.    .

  = Blogroll = Crooked Timber
Am. Constitution Society
See Jane Compute
The Valve
Scientific Activist
Academic Secret

about this page
This page was constructed using the lovely patterns developed by the extremely talented Squidfingers. Some of the patterns have been modified.

All content on this page is the property of the author and is not to be reproduced without express permission from the author.

Friday, December 29, 2006

Baby steps

Now that I've been away for a few days, I'm starting to be able to work again. This is good, although I worry that it will be too little, too late. But I'm getting things done, and I'm going to focus on that.

So, status:
Project I (CC): 70% and holding
Project II (GC-mf): 50% and moving
Project III (GC2-sc): 2%
Project IV (CoC): 30% and holding
Project V (MC-UG): 2% and moving
Project VI (CC-UG): 2% and moving

Proposal I: 5% and holding (Due Mar 2007)
Proposal II: 0% and holding

Current activity: Project II (GC)

These are just the research parts of each project -- after this comes the writing. And the proposal writing, and course preparation. And general panic. But for now, Project II is moving!

Tuesday, December 26, 2006

Internecine Squabbling, and Days Off

I'm starting to learn how to rest -- although I attribute this mostly to having caught a ridiculous cold, which means that I can't do much of anything (even read trashy novels) for more than a couple of minutes. But getting some time to let my brain recover isn't a bad thing. So, for the last three days I've done pretty much nothing (other than some cooking -- reintroducing vegetables to my family). The fourth day I spent travelling, and there's really no way to make that restful, particularly given that it came on the heels of The Day From Hell, which brings me to the next part of my story.

The culmination of all of my hours and hours of service, of the sacrifice of my time for the greater good of the department, has been simply the realization that I will never be able to get tenure in my current department. I suppose that it's good that I learned this now, rather than later, but it is a thorougly demoralizing realization. I'm not sure that I wanted to stay there (in fact, I think I'd been leaning heavily the other way), but I did think that the decision would be mine, that my "colleagues" would respect the impact of my work. I no longer think so.

I work in a traditional subdiscipline, although one which is extremely underrepresented at my current institution, and in the course of the rather heated discussion the reasons for the imbalance became very clear. It is underrepresented because the faculty as a whole do not understand it, and they -- out of what I can only assume is a misguided attempt to salvage some self-respect -- dismiss anything they do not understand (and this is a large, and established, area of science). Since they do not value it, they do not nurture it, and the rash of departures of my predecessors is easily explained. In addition to not nurturing it, they actively ridicule and belittle it, and while I can comfort myself a little by reflecting on how backwards and, well, dumb, this makes them look, the fact is that they have the power here to block my tenure appointment, regardless of the caliber of my work. This is not a cheering realization. It also makes it harder to get up every day and work overwhelming hours, because while I love the work, it's very hard to exist in a vacuum.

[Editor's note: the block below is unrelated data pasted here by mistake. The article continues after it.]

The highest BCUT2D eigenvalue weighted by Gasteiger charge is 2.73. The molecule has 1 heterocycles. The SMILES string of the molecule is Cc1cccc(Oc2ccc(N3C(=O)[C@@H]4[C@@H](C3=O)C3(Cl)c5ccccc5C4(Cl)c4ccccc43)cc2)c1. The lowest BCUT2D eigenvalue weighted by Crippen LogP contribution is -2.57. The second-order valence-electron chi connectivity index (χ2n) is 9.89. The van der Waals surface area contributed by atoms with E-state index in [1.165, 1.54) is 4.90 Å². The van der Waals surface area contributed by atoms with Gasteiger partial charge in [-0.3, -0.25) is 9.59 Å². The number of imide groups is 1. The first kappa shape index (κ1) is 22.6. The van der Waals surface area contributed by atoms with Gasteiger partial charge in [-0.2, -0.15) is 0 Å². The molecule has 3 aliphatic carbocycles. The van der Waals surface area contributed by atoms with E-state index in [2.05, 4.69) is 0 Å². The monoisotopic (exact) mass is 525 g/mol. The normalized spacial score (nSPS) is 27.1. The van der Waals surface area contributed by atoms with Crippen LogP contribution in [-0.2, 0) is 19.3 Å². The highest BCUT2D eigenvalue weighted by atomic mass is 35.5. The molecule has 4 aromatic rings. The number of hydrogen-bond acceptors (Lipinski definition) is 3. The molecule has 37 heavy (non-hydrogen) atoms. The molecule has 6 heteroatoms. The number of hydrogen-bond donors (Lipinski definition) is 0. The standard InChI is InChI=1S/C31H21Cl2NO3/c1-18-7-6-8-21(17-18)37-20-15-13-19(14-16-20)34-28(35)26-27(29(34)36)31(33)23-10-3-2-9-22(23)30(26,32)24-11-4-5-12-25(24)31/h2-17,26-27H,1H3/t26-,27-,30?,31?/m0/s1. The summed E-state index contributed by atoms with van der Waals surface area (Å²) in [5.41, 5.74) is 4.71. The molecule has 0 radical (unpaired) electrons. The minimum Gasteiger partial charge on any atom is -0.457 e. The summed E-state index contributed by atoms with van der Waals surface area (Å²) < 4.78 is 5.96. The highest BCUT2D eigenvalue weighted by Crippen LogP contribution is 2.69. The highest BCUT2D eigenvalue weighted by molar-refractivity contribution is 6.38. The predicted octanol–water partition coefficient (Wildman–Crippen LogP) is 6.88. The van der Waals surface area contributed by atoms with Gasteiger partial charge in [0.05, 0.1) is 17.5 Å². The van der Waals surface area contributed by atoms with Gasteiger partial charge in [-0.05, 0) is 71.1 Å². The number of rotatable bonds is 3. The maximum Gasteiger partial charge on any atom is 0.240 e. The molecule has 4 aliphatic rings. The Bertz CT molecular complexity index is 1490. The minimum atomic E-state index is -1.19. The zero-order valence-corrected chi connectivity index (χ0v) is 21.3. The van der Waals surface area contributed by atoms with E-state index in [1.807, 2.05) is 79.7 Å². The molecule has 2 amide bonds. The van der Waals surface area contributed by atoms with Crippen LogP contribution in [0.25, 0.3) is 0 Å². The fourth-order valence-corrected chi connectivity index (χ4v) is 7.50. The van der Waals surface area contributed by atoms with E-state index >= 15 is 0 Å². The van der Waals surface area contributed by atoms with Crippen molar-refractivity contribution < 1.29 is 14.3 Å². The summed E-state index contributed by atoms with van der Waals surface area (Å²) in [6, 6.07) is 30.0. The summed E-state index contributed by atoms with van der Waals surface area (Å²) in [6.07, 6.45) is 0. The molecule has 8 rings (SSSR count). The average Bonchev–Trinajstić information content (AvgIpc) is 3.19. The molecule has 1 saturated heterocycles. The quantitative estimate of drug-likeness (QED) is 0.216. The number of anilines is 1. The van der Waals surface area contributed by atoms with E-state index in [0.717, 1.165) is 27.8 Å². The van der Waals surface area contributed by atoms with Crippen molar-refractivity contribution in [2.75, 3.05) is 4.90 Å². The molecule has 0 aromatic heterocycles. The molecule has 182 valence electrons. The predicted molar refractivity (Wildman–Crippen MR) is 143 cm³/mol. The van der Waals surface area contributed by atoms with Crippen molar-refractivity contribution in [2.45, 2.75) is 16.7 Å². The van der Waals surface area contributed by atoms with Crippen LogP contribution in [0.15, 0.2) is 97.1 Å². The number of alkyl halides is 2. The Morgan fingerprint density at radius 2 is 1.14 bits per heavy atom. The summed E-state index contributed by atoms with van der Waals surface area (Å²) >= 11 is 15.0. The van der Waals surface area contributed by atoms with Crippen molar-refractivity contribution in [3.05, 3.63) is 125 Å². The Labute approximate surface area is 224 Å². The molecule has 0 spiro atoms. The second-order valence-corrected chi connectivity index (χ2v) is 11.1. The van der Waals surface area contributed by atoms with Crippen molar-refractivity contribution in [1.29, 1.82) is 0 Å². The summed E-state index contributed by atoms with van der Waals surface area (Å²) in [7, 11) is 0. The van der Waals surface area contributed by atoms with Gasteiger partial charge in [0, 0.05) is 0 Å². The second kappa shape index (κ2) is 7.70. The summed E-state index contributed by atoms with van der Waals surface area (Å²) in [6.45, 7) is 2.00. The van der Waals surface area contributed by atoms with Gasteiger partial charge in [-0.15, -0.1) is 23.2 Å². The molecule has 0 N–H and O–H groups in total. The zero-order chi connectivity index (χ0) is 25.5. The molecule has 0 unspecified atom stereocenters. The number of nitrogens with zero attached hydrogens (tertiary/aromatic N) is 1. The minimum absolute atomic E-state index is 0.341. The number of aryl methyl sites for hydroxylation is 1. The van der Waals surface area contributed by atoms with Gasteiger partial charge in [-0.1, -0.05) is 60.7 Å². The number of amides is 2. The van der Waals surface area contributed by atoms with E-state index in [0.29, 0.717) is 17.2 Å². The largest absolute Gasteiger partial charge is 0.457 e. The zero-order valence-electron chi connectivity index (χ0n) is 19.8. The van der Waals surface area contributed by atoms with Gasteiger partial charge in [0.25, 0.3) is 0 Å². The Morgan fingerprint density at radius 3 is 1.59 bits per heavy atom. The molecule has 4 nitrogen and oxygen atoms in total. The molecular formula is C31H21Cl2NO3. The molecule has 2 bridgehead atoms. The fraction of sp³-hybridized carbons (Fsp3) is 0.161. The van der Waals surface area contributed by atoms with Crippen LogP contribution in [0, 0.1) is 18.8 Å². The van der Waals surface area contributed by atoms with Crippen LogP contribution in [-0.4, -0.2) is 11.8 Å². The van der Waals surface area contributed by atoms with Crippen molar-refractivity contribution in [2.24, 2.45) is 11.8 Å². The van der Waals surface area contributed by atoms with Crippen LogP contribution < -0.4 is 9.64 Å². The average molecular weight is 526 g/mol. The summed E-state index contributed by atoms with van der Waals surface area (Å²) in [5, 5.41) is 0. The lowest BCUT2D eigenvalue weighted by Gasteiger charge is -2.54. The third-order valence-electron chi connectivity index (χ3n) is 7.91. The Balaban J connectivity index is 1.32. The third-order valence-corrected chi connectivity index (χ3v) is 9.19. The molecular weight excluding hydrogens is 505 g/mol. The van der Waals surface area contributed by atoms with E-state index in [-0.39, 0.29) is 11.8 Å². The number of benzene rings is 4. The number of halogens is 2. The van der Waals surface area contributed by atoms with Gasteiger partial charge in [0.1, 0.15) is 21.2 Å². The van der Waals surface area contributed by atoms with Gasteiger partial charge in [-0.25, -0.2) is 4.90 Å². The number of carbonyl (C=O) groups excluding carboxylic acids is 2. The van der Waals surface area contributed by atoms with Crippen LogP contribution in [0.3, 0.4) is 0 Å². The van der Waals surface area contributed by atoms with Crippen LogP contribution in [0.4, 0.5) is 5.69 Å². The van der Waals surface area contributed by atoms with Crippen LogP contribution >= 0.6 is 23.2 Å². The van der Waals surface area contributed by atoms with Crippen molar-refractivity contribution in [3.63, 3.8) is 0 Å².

In the midst of what must rate as one of the more fraught faculty meetings ever, I am very proud of my handling of the situtation. I did not come out and call anyone stupid (although it was a close thing), and I did manage to convey that I was unimpressed. And, I suppose most importantly, I was able to remain professional in the face of some really awful comments. I threw my tantrum after the meeting, not during. I've asked myself repeatedly in the days following whether this was wise, or whether I should have made the strength of my feelings more clear. But on the whole, I think I did very well by staying calm. And probably won more support from other corners by doing so -- which will help me when I look for jobs next year, a course of action I now see as ineveitable.

This means that my days of departmental service are over. I will not be the go-to-girl anymore, not for anything, because I can't take it with me. I will sacrifice everything for my research -- service and teaching -- because I need to be looking out for myself, since my department isn't looking out for me. I guess this makes me a maverick, once again. I think this is sad, since I was getting ready to settle down with the rest of the herd, but it's back to what I do best.